By: Karla Fetrow
She wasn’t very happy about my attitudes concerning Mother’s Day. As a mother, it wasn’t like I didn’t celebrate. I did. I reamed in all the benefits of having two children who paid dutiful attention to holidays and their connection with families. I was wined and dined, hot-tubbed until I shriveled up like a prune, swam three times around the water park, and received roses. It was the roses that got to me. I had always given her roses when Mother’s Day came around. Each day I saw them displayed, leading up to the Big Event, they reminded me that I no longer had a mother to give them to.
A few nights later, I dreamed I curled up next to her in the bed, the way I did when I was small. I breathed in her warmth, her light perfume, her untroubled mind, allowing it to ease those childish fears that saw boogymen in the dark and kidnappers in the bushes. She was always so calm, so understanding… She kicked me out.
I woke up feeling a little miffed. After all, I wasn’t trying to eternally tie our apron strings together. I just wanted a little comfort food. My bad day with Mother continued until the evening when I went to sleep and dreamed again. My mother and I were in the kitchen, preparing a meal. A friend stopped by, and appeared rather surprised to see my mother in full view. “I thought she was dead,” she exclaimed.
“She is,” I answered calmly, “but that doesn’t mean she’s not still with us.”
Dreams… They can be interpreted in so many ways. They are the sub-conscious sorting through our daily activities and transferring back messages in associative symbols. I know all this, but for some people, dreams are something more.
Ours is a particularly psychic family when it comes to the nature of dreams. We couldn’t often surprise each other. Surprise gifts, pregnancies, long distance visits would all message back and forth to each other through our dreams.
Part of this, perhaps was our wilderness ties. There weren’t many telephone lines and owning a phone was expensive. Those who owned them, generally kept their calls limited to local ones. My father was often stationed, for two or three weeks at a time, in remote areas where phone calls were limited only to dire emergencies. A long distance phone call meant something ominous had happened, so we never knew just when he was coming home.
My mother did, though. Although we all listened each night for that dreaded phone call that never took place, there would invariably be a morning when her hand wringing would stop and a little smile would appear on her face. It’s possible we could have all slept through those announcing phone calls, but it’s doubtful. Not only did it happen without fail, which would have taken a sizable slice out of our affordable income, but half the family has varying degrees of deafness due to a recessive gene, so a phone with an especially loud ringer had been installed that would wake up even the deafest members. The ones who were not hearing impaired would have startled out of bed with the first ring.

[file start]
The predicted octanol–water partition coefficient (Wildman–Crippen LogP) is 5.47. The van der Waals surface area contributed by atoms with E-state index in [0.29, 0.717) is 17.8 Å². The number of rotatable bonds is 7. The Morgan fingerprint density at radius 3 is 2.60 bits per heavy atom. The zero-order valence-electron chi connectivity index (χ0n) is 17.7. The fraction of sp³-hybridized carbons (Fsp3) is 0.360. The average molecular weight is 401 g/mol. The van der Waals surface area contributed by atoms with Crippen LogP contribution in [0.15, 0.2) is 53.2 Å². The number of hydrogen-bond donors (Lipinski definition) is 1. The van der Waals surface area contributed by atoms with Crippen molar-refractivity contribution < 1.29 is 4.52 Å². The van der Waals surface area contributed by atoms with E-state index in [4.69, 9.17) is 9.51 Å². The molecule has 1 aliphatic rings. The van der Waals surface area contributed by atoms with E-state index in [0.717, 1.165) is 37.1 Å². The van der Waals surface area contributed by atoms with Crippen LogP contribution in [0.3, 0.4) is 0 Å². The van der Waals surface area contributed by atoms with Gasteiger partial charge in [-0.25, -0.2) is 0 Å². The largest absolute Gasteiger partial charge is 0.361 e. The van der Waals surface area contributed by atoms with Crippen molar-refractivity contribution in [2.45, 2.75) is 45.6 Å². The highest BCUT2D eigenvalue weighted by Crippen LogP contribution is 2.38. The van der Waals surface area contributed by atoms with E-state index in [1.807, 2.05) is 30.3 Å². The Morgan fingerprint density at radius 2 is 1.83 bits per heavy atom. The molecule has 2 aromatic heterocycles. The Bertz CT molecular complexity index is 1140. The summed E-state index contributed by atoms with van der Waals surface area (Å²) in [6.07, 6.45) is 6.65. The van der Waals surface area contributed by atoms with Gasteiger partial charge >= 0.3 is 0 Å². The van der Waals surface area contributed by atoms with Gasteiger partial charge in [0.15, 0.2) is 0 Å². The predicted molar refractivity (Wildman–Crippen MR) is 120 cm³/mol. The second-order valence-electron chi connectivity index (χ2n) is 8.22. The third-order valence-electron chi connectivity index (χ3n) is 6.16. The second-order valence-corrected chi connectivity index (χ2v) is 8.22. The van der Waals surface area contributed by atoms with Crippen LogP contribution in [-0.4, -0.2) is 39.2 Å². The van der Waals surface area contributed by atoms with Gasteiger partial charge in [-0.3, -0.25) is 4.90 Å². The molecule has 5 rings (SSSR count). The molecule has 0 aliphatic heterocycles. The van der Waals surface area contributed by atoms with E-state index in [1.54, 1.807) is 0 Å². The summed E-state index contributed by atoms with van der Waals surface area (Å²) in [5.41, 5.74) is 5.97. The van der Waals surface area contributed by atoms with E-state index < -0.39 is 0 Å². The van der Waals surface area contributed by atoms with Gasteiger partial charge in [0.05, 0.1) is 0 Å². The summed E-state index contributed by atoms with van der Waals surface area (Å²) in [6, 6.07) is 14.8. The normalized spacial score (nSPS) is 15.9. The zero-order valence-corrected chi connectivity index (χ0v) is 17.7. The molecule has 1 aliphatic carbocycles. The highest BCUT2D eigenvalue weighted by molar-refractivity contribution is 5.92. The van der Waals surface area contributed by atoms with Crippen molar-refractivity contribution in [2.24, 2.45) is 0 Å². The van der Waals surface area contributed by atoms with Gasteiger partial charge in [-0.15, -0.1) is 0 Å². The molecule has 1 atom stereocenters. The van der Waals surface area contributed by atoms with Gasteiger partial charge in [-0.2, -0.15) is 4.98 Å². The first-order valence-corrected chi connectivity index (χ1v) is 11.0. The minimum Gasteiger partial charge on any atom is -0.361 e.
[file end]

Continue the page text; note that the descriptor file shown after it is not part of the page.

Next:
Nobody ever heard the phone ring, but my mother was always confident. “Your father will be coming home today.”
“Did you dream it?”
“Yes. I don’t know when, but it will be sometime before the day is over.” She was always right.
The neighborhood kids called her a witch. No matter how carefully we plotted our exploits into stretching the boundaries of our lawless activities, my mother always knew. She knew when my oldest brother and a couple of his friends broke into an old military bunker, relieving it of some canned goods and medical supplies. We spent the whole summer playing in the woods, eating army rations, wrapping ourselves in bandages, and being hauled around on a stretcher. We thought we had kept these activities carefully out of sight, and had never once breathed a word to a single adult about our illicit toys and our benefactors, yet my mother found out and confronted the culprits. She made them return whatever had not already been eaten or destroyed. She lectured them on emergency shelters, and made them each do two weeks of yard work.
She knew when my brother, my oldest sister and I would sneak off to go swimming at the lake, even though we picked our trail carefully, staying away from the road or any houses, and timed it to appear we’d simply been playing out on the hillside all day. When she blew the whistle, it was usually to ground us to “stay-where-I-can-see-you” for a week, so that wasn’t bad. It was just the frustration of knowing there was absolutely no way to pull the wool over her eyes.
She was a witch. One day she proved it. One particular summer, we had been especially creative in testing our boundaries. We added such interventions as playing at the construction sites where new arrivals were building their homes, which also involved baking soda and water baths after crawling through the insulation, breaking the spray nozzle on the kitchen sink for water fights, and eating all the carrots out of the garden. By the end of summer, there had been assigned so much forced labor in clearing the yard, we had a huge brush pile, to the interest of a few neighborly moose. It was decided the brush pile had to go. It was decided we could have a bon fire in the middle of the gravel pit left in the wake of our new septic tank.
The most wonderful part of this decision making was that not only had our parents relented on our flagrant barbarism, they were beginning to feel kindly to the other kids that had been assigned to the chain gang. They bought a mountain of hotdogs, buns and marshmallows, promising us we could have a feast when the coals died down.